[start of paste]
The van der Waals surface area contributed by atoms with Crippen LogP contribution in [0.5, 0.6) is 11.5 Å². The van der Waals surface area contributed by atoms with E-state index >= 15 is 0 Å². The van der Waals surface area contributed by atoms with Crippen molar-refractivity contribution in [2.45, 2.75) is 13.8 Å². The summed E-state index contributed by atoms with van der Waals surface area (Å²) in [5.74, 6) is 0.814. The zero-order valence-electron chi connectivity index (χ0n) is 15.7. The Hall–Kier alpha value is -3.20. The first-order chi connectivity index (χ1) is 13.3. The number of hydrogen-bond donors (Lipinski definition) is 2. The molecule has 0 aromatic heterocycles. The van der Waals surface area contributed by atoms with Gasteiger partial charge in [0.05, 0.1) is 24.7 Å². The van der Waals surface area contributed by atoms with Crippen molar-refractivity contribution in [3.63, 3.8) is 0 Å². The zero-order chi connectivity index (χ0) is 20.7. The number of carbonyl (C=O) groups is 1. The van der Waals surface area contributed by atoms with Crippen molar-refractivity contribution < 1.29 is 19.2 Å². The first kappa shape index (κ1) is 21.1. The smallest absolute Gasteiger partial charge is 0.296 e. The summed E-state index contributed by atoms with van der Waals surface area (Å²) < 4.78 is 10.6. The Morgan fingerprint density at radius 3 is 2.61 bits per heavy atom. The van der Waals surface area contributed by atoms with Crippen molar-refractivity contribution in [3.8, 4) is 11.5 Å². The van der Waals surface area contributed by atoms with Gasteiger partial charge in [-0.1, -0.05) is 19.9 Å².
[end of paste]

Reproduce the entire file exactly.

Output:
The van der Waals surface area contributed by atoms with Crippen LogP contribution in [0.5, 0.6) is 11.5 Å². The van der Waals surface area contributed by atoms with E-state index >= 15 is 0 Å². The van der Waals surface area contributed by atoms with Crippen molar-refractivity contribution in [2.45, 2.75) is 13.8 Å². The summed E-state index contributed by atoms with van der Waals surface area (Å²) in [5.74, 6) is 0.814. The zero-order valence-electron chi connectivity index (χ0n) is 15.7. The Hall–Kier alpha value is -3.20. The first-order chi connectivity index (χ1) is 13.3. The number of hydrogen-bond donors (Lipinski definition) is 2. The molecule has 0 aromatic heterocycles. The van der Waals surface area contributed by atoms with Gasteiger partial charge in [0.05, 0.1) is 24.7 Å². The van der Waals surface area contributed by atoms with Crippen molar-refractivity contribution in [3.63, 3.8) is 0 Å². The zero-order chi connectivity index (χ0) is 20.7. The number of carbonyl (C=O) groups is 1. The van der Waals surface area contributed by atoms with Crippen molar-refractivity contribution < 1.29 is 19.2 Å². The first kappa shape index (κ1) is 21.1. The smallest absolute Gasteiger partial charge is 0.296 e. The summed E-state index contributed by atoms with van der Waals surface area (Å²) < 4.78 is 10.6. The Morgan fingerprint density at radius 3 is 2.61 bits per heavy atom. The van der Waals surface area contributed by atoms with Crippen molar-refractivity contribution in [3.8, 4) is 11.5 Å². The van der Waals surface area contributed by atoms with Gasteiger partial charge in [-0.1, -0.05) is 19.9 Å².